The Black Hills

When you think of “the fastest gun in the West,” do you think of Wild Bill Hickok, Billy the Kid, or the Earp brothers? Think again. The fastest gun in the old west may well have been Boone May’s rifle.

Boone May was born in Missouri in 1852, the seventh of nine children of Sam and Nancy May. Christened “Daniel Boone May,” he decided early in life to drop the first name, so history knows him simply as Boone. Sam May moved the family to Kansas some time before 1860, and Boone and his brothers farmed with their father, and learned to shoot while hunting. Perhaps because of the cost of bullets, Boone learned early to make every shot count. Boone was always described as a fearsome man; he was lean, dark-haired, and quiet, with unusual eyes of yellow, green and gray.

Around 1876, Boone May and two of his older brothers, Jim and Bill May, moved to Cheyenne, Wyoming, to work in freighting. Towns didn’t get much wilder than Cheyenne in the 1870s, and freight wagons and coaches were always the prey of “road agents,” the outlaws who held them up. Hostile Sioux and Cheyenne were also a problem in the Black Hills, raiding ranches and travelers for horses and weapons.

Despite the dangers, Boone did well in his business, and bought himself a ranch between the Platte River and Deadwood, then part of Dakota Territory. The Cheyenne and Black Hills Stage and Express Company, a freight company that brought supplies into the Black Hills and took gold out, heard of Boone May’s reputation as an honest and hard-working man, and also of his prowess with the rifle he always kept sheathed at his side. In 1877, they offered him a job as a “shotgun messenger,” or coach guard. In four or five years as a messenger and the manager of a stage station, he killed at least 8 robbers, and arrested even more.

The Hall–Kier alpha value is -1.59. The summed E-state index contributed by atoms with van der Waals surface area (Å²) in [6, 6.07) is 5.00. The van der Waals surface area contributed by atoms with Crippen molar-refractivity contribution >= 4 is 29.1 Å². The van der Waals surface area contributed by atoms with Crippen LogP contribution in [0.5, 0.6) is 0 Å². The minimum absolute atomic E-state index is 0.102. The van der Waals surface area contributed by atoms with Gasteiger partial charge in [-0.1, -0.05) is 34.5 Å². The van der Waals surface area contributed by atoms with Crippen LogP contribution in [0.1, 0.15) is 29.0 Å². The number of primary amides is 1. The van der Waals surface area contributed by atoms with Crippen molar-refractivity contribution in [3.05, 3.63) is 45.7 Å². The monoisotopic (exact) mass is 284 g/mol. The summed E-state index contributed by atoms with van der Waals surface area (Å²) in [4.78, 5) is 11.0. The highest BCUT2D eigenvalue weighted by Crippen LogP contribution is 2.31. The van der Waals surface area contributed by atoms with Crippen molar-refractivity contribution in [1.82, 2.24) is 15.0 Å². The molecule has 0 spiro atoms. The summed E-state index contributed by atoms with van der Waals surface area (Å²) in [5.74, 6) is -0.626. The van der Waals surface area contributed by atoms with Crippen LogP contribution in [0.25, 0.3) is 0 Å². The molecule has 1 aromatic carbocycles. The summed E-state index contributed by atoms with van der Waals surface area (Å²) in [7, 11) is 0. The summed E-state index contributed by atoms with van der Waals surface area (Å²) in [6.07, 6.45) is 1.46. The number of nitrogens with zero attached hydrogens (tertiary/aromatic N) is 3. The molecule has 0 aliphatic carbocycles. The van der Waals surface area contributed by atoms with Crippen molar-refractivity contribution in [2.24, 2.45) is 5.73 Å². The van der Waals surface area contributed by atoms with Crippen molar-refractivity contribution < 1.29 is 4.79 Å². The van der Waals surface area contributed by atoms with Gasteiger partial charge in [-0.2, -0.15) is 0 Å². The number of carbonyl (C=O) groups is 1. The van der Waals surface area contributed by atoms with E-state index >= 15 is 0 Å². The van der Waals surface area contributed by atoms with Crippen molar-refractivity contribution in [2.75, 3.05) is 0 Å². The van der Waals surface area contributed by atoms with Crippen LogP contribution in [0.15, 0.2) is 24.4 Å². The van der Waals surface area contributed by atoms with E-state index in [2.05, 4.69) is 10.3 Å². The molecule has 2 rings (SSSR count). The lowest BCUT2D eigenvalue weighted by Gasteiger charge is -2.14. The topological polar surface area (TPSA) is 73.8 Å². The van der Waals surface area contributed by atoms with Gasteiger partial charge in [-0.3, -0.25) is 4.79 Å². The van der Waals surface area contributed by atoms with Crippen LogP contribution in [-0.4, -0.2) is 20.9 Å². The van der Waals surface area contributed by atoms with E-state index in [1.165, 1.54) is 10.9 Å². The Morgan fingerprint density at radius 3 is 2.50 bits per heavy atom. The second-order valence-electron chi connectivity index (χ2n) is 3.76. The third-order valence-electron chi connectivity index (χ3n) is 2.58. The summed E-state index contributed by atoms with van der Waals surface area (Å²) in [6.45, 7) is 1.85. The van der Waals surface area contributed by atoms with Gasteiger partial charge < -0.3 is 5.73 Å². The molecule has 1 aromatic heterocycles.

Despite the fact that he worked on the right side of the law, Boone was arrested, along with U.S. Department of Justice special agent W.H. Llewellyn, for the killing of Curly Grimes, a notorious stage robber. While out on bail and awaiting trial, Boone continued to guard the stages. One memorable trip was recorded by author Ambrose Bierce in his story, “A Sole Survivor.” May and Bierce, driving a wagon with $30,000 in gold, were stopped between Deadwood and Rockerville on a dark and rainy night. When an outlaw’s shout to stop the wagon and raise their hands came out of the darkness, May, with “the quickest movement… in anything but a cat.” threw himself across the seat, drawing his gun at the same time, and shot the robber in the chest before the robber could pull the trigger on the gun he held. May and Bierce continued to Rockerville, the gold still safe in the coach.

When the trial for the killing of Grimes took place, the jury didn’t even leave the courtroom to deliberate before declaring the defendants innocent. Despite the verdict, the outlaw friends of Grimes were determined to get revenge, but their attempts came to nothing but the deaths or arrest of more of them.

As the gold rush in the Black Hills slowed to a trickle, Boone May, always restless, went to South America. He worked as a guard at a gold mine in Chile, but rumors said he left in a hurry in 1891. He had fallen for the wife, or possibly girlfriend, of a Chilean army officer, who died quite suddenly. May re-appeared at the gold mines of Brazil, and is said to have died there of yellow fever. It took an illness to do what no armed men could. Rumor says that May’s rifle was buried with him.

Never as famous as he should have been, at least outside the Black Hills, Boone May was definiely one of the fastest guns in the West.

(Sources: Fifer, Barbara. Bad Boys of the Black Hills… and Some Wild Women Too. Helena: Farcountry Press, 2008. http://mayhouse.org/family/trees/may/JS1816SM7.html, http://www.wyomingtalesandtrails.com/deadwood3.html, http://www.legendsofamerica.com/we-boonemay.html, http://www.legendsofamerica.com/we-triggerfingeritis.html )

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